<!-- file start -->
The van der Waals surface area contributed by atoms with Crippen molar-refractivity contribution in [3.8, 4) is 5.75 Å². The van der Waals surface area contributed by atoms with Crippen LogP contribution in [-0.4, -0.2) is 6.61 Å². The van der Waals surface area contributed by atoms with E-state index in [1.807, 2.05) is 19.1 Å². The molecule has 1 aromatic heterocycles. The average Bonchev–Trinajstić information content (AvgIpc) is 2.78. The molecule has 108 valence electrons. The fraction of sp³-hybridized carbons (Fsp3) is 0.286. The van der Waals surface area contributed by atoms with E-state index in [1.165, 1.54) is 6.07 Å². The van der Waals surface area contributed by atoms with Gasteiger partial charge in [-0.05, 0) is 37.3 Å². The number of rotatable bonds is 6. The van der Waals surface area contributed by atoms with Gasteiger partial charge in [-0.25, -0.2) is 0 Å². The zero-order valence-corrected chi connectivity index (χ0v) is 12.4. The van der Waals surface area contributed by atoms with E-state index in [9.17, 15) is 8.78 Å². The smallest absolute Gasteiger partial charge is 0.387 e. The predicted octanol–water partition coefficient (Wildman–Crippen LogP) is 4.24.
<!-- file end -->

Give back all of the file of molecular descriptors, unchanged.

The van der Waals surface area contributed by atoms with Crippen molar-refractivity contribution in [3.8, 4) is 5.75 Å². The van der Waals surface area contributed by atoms with Crippen LogP contribution in [-0.4, -0.2) is 6.61 Å². The van der Waals surface area contributed by atoms with E-state index in [1.807, 2.05) is 19.1 Å². The molecule has 1 aromatic heterocycles. The average Bonchev–Trinajstić information content (AvgIpc) is 2.78. The molecule has 108 valence electrons. The fraction of sp³-hybridized carbons (Fsp3) is 0.286. The van der Waals surface area contributed by atoms with E-state index in [1.165, 1.54) is 6.07 Å². The van der Waals surface area contributed by atoms with Gasteiger partial charge in [-0.05, 0) is 37.3 Å². The number of rotatable bonds is 6. The van der Waals surface area contributed by atoms with Gasteiger partial charge in [-0.25, -0.2) is 0 Å². The zero-order valence-corrected chi connectivity index (χ0v) is 12.4. The van der Waals surface area contributed by atoms with E-state index in [9.17, 15) is 8.78 Å². The smallest absolute Gasteiger partial charge is 0.387 e. The predicted octanol–water partition coefficient (Wildman–Crippen LogP) is 4.24.